47. J. C. Pruessner, C. Kirschbaum, G. Meinlschmid, and D. H. Hellhammer, “Two formulas for computation of the area under the curve represent measures of total hormone concentration versus time-dependent change,” Psychoneuroendocrinology, vol. 28, no. 7, pp. 916–931, 2003. View at Publisher · View at Google Scholar · View at Scopus
  48. N. Michels, I. Sioen, T. De Vriendt, I. Huybrechts, B. Vanaelst, and S. De Henauw, “Children's morning and evening salivary cortisol: pattern, instruction compliance and sampling confounders,” Hormone Research in Paediatrics, vol. 77, no. 1, pp. 27–35, 2012. View at Publisher · View at Google Scholar · View at Scopus
  49. E. Girden, ANOVA: Repeated Measures, Sage, Newbury Park, Calif, USA, 1992.
  50. C. M. Freitag, S. Hänig, H. Palmason, J. Meyer, S. Wüst, and C. Seitz, “Cortisol awakening response in healthy children and children with ADHD: impact of comorbid disorders and psychosocial risk factors,” Psychoneuroendocrinology, vol. 34, no. 7, pp. 1019–1028, 2009. View at Publisher · View at Google Scholar · View at Scopus
  51. E. F. Coccaro, C. S. Sripada, R. N. Yanowitch, and K. L. Phan, “Corticolimbic function in impulsive aggressive behavior,” Biological Psychiatry, vol. 69, no. 12, pp. 1153–1159, 2011. View at Publisher · View at Google Scholar · View at Scopus
  52. American Psychiatric Association, Callous and Unemotional Specifier For Conduct Disorder, American Psychiatric Association, 2012.
  53. A. Pesonen, E. Kajantie, A. Jones et al., “Symptoms of attention deficit hyperactivity disorder in children are associated with cortisol responses to psychosocial stress but not with daily cortisol levels,” Journal of Psychiatric Research, vol. 45, no. 11, pp. 1471–1476, 2011. View at Publisher · View at Google Scholar · View at Scopus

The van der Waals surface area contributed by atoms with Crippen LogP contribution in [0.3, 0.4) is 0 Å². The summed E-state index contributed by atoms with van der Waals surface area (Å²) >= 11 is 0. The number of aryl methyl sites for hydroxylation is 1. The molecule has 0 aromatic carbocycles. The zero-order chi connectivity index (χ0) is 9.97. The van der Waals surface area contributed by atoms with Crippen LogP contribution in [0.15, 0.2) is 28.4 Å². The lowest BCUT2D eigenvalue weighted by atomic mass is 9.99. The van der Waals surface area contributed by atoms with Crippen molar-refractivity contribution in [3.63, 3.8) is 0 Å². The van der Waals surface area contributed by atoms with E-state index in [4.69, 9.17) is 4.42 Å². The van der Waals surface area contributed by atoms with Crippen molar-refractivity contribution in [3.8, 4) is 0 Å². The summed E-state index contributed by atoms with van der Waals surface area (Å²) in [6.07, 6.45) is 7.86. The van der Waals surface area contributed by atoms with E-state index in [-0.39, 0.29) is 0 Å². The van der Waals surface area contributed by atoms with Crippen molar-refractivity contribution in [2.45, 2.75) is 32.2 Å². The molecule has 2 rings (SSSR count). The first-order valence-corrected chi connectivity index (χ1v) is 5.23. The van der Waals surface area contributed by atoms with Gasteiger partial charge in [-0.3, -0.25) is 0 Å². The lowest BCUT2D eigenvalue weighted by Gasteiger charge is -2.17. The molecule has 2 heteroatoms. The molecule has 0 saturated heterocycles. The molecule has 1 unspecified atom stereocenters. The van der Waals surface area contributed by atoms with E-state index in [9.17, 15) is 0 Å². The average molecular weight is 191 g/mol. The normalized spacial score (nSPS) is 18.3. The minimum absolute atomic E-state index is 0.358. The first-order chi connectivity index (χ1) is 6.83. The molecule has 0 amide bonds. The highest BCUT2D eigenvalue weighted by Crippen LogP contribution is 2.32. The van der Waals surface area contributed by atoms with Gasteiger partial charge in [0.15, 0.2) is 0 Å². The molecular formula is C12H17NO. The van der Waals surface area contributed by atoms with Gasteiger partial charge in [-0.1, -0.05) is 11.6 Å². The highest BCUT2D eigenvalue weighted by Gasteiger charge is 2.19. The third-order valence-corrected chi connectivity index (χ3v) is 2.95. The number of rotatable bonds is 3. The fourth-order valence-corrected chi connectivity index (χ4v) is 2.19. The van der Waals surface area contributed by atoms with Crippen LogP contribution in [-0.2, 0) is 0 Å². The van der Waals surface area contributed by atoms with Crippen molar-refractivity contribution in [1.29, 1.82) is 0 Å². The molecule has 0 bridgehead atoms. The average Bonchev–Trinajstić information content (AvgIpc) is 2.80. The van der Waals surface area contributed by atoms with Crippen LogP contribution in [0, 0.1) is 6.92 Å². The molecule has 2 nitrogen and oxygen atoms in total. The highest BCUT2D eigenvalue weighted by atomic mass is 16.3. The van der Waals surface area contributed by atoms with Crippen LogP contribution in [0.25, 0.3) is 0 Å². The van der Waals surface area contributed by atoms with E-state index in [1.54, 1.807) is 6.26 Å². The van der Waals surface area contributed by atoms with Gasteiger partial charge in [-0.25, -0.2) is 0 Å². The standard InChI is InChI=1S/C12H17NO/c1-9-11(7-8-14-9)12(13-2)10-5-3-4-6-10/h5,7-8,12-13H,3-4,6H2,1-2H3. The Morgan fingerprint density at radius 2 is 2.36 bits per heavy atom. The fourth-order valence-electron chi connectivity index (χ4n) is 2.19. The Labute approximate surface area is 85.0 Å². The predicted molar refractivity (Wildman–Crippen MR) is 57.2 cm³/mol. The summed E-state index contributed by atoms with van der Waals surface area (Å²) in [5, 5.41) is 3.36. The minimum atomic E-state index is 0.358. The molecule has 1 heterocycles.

54. F. E. P. L. Sondeijker, R. F. Ferdinand, A. J. Oldehinkel et al., “Disruptive behaviors and HPA-axis activity in young adolescent boys and girls from the general population,” Journal of Psychiatric Research, vol. 41, no. 7, pp. 570–578, 2007. View at Publisher · View at Google Scholar · View at Scopus
  55. D. A. Kertes and M. van Dulmen, “Latent state trait modeling of children's cortisol at two points of the diurnal cycle,” Psychoneuroendocrinology, vol. 37, no. 2, pp. 249–255, 2012. View at Publisher · View at Google Scholar · View at Scopus
  56. J. D. Haltigan, G. I. Roisman, E. J. Susman, K. Barnett-Walker, and K. C. Monahan, “Elevated trajectories of externalizing problems are associated with lower awakening cortisol levels in midadolescence,” Developmental Psychology, vol. 47, no. 2, pp. 472–478, 2011. View at Publisher · View at Google Scholar · View at Scopus